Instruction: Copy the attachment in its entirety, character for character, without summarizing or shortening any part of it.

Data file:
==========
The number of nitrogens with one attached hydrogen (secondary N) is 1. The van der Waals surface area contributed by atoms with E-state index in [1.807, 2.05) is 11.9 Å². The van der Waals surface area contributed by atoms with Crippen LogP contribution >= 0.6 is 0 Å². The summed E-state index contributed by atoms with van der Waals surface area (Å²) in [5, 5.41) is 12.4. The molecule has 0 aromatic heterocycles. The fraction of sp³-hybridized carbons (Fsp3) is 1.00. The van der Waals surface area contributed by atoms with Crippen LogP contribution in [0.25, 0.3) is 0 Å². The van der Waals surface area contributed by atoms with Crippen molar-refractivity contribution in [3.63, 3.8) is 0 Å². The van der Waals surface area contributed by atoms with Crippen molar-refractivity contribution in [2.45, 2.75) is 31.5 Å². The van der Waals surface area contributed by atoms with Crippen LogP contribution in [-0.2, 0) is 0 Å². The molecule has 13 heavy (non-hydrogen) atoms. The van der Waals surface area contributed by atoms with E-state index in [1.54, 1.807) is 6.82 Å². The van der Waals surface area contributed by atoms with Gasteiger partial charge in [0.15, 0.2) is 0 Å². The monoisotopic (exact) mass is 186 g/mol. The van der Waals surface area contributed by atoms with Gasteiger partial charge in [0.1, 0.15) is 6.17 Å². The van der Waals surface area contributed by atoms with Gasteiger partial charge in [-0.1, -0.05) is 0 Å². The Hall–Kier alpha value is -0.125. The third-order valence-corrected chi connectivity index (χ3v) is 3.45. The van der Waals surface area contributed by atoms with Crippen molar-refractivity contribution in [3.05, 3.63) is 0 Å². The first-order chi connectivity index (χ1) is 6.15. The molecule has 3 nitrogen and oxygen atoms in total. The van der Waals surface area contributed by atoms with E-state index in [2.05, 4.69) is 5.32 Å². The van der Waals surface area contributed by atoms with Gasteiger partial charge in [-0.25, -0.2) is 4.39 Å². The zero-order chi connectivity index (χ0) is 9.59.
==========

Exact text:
The number of nitrogens with one attached hydrogen (secondary N) is 1. The van der Waals surface area contributed by atoms with E-state index in [1.807, 2.05) is 11.9 Å². The van der Waals surface area contributed by atoms with Crippen LogP contribution >= 0.6 is 0 Å². The summed E-state index contributed by atoms with van der Waals surface area (Å²) in [5, 5.41) is 12.4. The molecule has 0 aromatic heterocycles. The fraction of sp³-hybridized carbons (Fsp3) is 1.00. The van der Waals surface area contributed by atoms with Crippen LogP contribution in [0.25, 0.3) is 0 Å². The van der Waals surface area contributed by atoms with Crippen molar-refractivity contribution in [3.63, 3.8) is 0 Å². The van der Waals surface area contributed by atoms with Crippen molar-refractivity contribution in [2.45, 2.75) is 31.5 Å². The van der Waals surface area contributed by atoms with Crippen LogP contribution in [-0.2, 0) is 0 Å². The molecule has 13 heavy (non-hydrogen) atoms. The van der Waals surface area contributed by atoms with E-state index in [1.54, 1.807) is 6.82 Å². The van der Waals surface area contributed by atoms with Gasteiger partial charge in [0.15, 0.2) is 0 Å². The monoisotopic (exact) mass is 186 g/mol. The van der Waals surface area contributed by atoms with Gasteiger partial charge in [0.1, 0.15) is 6.17 Å². The van der Waals surface area contributed by atoms with Gasteiger partial charge in [-0.1, -0.05) is 0 Å². The Hall–Kier alpha value is -0.125. The third-order valence-corrected chi connectivity index (χ3v) is 3.45. The van der Waals surface area contributed by atoms with Crippen molar-refractivity contribution in [3.05, 3.63) is 0 Å². The first-order chi connectivity index (χ1) is 6.15. The molecule has 3 nitrogen and oxygen atoms in total. The van der Waals surface area contributed by atoms with E-state index in [2.05, 4.69) is 5.32 Å². The van der Waals surface area contributed by atoms with Gasteiger partial charge in [-0.25, -0.2) is 4.39 Å². The zero-order chi connectivity index (χ0) is 9.59.